As you probably have already noticed, the number of VPN providers has grown massively in the recent years, and you can now stumble on ads for VPN subscriptions on every corner of the Internet. Of course, not all of these providers are equal in terms of quality of service, security or privacy. At the contrary, some of them falsely claim to have a zero-log policy or to even protect you from malicious actors.
Having said that, using a public VPN service is not necessarily a bad idea if you choose it correctly. It's a matter of trust after all. Who do you trust the most for keeping your traffic private, your ISP, or a carefully selected VPN provider? (I said carefully here because you have a larger number of VPN providers on the market than ISPs available where you live).
If you trust your VPN provider, you get in theory a higher degree of online privacy by proxying your connections through it (even if, as of today, nothing can fully replace Tor). But what about security? From a theoretical standpoint once again, TLS is well enough to guarantee the security of your online activity. And thanks to projects like Let's Encrypt, most websites are accessible via HTTPS these days.
So, using a VPN doesn't give you a better security? Well, in practice, it's not that simple, and for one simple reason: there are lots of misconfigured web servers out there! And it is actually the reason I wanted to write this blog post. To be more precise, it is this Twitter thread which made me realise that even experienced information security people can miss this point:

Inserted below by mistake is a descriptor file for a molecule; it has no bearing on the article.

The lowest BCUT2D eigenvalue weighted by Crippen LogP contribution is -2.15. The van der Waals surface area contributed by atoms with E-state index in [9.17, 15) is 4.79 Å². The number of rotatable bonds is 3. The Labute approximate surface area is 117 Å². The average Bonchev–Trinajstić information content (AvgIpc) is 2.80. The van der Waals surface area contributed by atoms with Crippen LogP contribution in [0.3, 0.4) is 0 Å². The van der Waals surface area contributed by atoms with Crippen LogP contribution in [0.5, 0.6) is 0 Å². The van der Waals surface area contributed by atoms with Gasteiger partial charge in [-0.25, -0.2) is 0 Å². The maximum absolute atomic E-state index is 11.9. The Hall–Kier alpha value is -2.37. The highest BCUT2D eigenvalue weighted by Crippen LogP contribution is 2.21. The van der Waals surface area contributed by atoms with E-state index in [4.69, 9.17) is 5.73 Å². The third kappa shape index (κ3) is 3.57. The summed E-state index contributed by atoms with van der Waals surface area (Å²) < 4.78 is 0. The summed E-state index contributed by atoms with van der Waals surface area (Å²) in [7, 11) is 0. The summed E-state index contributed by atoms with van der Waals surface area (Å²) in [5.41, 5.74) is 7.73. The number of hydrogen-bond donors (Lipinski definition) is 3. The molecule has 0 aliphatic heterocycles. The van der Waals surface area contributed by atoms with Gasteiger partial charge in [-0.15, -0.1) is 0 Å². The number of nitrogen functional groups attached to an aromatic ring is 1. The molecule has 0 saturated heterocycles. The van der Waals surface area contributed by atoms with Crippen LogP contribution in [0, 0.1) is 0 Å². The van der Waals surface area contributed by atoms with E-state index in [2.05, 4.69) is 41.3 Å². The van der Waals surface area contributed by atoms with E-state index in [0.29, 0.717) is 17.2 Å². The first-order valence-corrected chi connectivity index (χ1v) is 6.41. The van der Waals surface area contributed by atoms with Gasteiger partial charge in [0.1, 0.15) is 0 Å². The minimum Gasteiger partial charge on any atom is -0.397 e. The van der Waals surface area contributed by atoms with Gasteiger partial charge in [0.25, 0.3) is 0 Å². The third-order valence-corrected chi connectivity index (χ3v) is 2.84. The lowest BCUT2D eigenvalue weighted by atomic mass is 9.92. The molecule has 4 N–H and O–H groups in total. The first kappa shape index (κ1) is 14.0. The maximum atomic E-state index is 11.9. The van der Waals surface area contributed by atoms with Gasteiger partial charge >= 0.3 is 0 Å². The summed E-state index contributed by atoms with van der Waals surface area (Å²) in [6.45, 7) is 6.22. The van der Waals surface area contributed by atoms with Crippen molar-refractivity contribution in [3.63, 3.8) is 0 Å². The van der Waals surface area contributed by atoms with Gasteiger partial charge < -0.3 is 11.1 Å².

"Please stop with your misinformation campaign. VPNs are completely unnecessary to protect someone in this scenario, https works just fine." @SchmiegSophie
Sophie is right here, HTTPS works fine, but only when properly configured. As a matter of fact, I use an online accounting web application called Bullet for the needs of my company. When I try to log into my Bullet account, here is what happens:
As you can see, I am redirected to an HTTP page, leaking the session cookie
because it is not marked as
Secure. I let the company
know about this security issue months ago but to this date, they still haven't
taken any actions to fix it, hence the public disclosure here.
This category of issues is unfortunately quite common. Just the other day, the same thing happened to me once again on the Help Desk tool of a cloud provider specialised in Healthcare Data Solutions (HDS). It goes without saying that impersonating an account used to request actions on production systems is something not desired... If I were to be connected to a public Wi-Fi while triggering one of those improper HTTP redirects, a malicious actor on the same network could have stolen my session token, and indeed, tunnelling my network traffic using a VPN is a way to prevent it.
Another less costly way to prevent your browser from leaking personal data, including session cookies, is to turn on the HTTPS-only mode of your web browser as I did with Firefox. The result is the one of the above screenshot: Firefox warns you when plaintext data is about to be sent.
To conclude, the decision to use or not a VPN is yours, and my intention was solely to help you weight the pros and cons on that matter. If you think a VPN can fit your needs, I recommend Mullvad VPN (this is my personal opinion, not a sponsor) for the following main reasons: EU-based company, diskless infrastructure, post-quantum cryptography, open-source software without trackers (and written in Rust!), supporting open-source projects such as Qubes OS, and transparent security audit reports.